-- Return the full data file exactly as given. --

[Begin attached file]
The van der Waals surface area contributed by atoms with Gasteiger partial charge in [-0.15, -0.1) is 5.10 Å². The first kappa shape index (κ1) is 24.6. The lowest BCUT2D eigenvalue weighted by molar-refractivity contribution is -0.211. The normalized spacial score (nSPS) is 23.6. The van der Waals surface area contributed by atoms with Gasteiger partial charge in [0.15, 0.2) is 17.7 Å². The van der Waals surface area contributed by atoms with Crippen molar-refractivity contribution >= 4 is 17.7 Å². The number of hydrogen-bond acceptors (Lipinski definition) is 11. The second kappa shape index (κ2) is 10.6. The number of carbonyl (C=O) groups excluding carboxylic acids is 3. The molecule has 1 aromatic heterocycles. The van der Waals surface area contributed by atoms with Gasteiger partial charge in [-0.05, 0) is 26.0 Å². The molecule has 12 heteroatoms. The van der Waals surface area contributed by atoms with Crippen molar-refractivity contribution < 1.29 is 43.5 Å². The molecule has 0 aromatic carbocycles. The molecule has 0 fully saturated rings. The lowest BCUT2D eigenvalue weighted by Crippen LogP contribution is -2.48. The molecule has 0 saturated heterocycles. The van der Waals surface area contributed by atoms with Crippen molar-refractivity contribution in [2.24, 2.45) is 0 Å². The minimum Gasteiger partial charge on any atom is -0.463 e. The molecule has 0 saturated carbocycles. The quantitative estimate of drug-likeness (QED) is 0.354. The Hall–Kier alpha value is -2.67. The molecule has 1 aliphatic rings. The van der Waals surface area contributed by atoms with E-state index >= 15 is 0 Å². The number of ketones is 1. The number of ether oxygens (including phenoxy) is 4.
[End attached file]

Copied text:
The van der Waals surface area contributed by atoms with Gasteiger partial charge in [-0.15, -0.1) is 5.10 Å². The first kappa shape index (κ1) is 24.6. The lowest BCUT2D eigenvalue weighted by molar-refractivity contribution is -0.211. The normalized spacial score (nSPS) is 23.6. The van der Waals surface area contributed by atoms with Gasteiger partial charge in [0.15, 0.2) is 17.7 Å². The van der Waals surface area contributed by atoms with Crippen molar-refractivity contribution >= 4 is 17.7 Å². The number of hydrogen-bond acceptors (Lipinski definition) is 11. The second kappa shape index (κ2) is 10.6. The number of carbonyl (C=O) groups excluding carboxylic acids is 3. The molecule has 1 aromatic heterocycles. The van der Waals surface area contributed by atoms with Gasteiger partial charge in [-0.05, 0) is 26.0 Å². The molecule has 12 heteroatoms. The van der Waals surface area contributed by atoms with Crippen molar-refractivity contribution < 1.29 is 43.5 Å². The molecule has 0 aromatic carbocycles. The molecule has 0 fully saturated rings. The lowest BCUT2D eigenvalue weighted by Crippen LogP contribution is -2.48. The molecule has 0 saturated heterocycles. The van der Waals surface area contributed by atoms with Crippen molar-refractivity contribution in [2.24, 2.45) is 0 Å². The minimum Gasteiger partial charge on any atom is -0.463 e. The molecule has 0 saturated carbocycles. The quantitative estimate of drug-likeness (QED) is 0.354. The Hall–Kier alpha value is -2.67. The molecule has 1 aliphatic rings. The van der Waals surface area contributed by atoms with E-state index >= 15 is 0 Å². The number of ketones is 1. The number of ether oxygens (including phenoxy) is 4.